By Dave Kerpen
Facebook expects to raise as much as $16 billion through its IPO, securing its title as the largest tech IPO in history. Naturally, consumers are questioning whether they should buy shares and financial analysts are in a tizzy evaluating the company’s worth — likely valued at more than $100 billion.
But the real $100-billion question is this: What does Facebook going public mean for brands? Here’s the answer.
1. More and Better Ads
To ensure its stock price doesn’t fall and investors stay satisfied, Facebook has to experience significant and continuous revenue growth. To accomplish this, the platform is setting its sights on advertising dollars. That means a certain aggressive push for Facebook ads. Like its recent logout page ads and sponsored stories, Facebook will continue innovating in advertising with new ad formats and targeting capabilities. It’s a big win for marketers, giving far greater reach and hyper-targeting abilities. So get ready to hone in on your perfectly tailored audience.
2. Less Organic Traction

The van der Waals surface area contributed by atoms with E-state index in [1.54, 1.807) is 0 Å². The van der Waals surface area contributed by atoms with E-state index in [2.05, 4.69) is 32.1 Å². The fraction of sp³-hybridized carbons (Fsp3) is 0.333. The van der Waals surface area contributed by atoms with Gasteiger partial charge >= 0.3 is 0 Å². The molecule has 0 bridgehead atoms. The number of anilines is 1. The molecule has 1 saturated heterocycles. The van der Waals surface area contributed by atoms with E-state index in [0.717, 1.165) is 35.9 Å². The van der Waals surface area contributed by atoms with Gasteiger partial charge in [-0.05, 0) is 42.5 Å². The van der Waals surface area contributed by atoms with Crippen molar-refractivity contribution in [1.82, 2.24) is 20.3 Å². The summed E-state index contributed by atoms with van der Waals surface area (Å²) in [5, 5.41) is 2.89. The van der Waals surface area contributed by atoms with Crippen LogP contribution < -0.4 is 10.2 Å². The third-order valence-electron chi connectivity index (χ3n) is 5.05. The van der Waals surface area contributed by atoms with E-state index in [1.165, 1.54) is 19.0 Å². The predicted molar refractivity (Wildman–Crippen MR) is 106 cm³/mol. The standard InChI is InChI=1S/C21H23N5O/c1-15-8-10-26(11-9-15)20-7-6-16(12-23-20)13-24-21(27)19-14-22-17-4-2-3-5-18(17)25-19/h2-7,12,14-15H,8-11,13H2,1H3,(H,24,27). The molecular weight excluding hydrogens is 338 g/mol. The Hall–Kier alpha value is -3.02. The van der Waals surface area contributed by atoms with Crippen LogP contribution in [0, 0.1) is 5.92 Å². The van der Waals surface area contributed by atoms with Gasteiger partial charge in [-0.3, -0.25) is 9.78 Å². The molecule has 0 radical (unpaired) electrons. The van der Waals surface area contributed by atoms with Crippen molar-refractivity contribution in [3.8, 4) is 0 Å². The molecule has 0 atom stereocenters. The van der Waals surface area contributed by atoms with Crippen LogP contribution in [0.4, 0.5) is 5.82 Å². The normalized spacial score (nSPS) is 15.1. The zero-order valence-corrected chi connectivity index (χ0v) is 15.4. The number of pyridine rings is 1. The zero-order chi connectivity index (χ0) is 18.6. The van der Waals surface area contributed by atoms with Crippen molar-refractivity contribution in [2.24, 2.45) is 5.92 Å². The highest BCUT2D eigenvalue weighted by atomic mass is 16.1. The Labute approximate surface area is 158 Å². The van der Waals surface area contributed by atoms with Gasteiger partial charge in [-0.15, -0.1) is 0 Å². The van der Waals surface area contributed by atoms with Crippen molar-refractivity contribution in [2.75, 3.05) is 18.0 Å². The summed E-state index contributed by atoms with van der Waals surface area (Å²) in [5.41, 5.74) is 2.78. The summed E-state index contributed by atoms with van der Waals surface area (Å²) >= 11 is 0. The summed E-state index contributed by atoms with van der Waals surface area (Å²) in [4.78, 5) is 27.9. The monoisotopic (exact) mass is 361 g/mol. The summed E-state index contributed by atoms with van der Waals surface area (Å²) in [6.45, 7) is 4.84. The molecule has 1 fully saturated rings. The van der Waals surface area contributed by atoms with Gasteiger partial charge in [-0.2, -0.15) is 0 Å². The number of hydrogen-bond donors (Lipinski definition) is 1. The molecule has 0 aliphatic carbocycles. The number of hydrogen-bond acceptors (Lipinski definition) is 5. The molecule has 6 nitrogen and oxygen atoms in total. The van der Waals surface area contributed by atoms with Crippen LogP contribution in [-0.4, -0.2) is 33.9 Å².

With a greater focus on ads, it will become increasingly more challenging for brand managers to fuel organic growth. Valuable, engaging content will always be vital, but without content working hand-in-hand with Facebook advertising, your brand will be unable to keep up in the social space. The days of brands getting significant traction on Facebook organically are over.
3. Additional Ad Money
Facebook’s IPO has been called a “watershed moment” for the industry. That’s because it truly legitimizes social media for businesses. As a result, C-level executives are going to be putting more money toward social media and marketing. There won’t just be more financial investment in Facebook, but more marketing investment, giving brands and marketers more opportunities to leverage social media the right way.
4. Diverse Buys
After an influx of cash, Facebook will have the ability to continue its spending spree and buy more tech companies to aid its commitment to sharing. (such as its recent $1 billionpurchase of Instagram) By acquiring such sites — Pinterest, or Quora, perhaps — the platform will be able to expand features and grant greater opportunities to share content from Facebook alone. What does that mean for marketers? You can look forward to potentially streamlining your social media marketing plans. That would mean buying advertising on Facebook and Instagram together, for instance.
5. Fewer Changes
One of the greatest challenges for marketers using the Facebook platform has been the need to be agile, given Facebook’s constant updates to its products for users and brands. As a public company, Facebook may become less inclined to change its products as quickly as it has in the past. This means marketers and brands might be able to create opportunities for customers using Timeline, for instance, without worrying about Facebook’s next dramatic shift.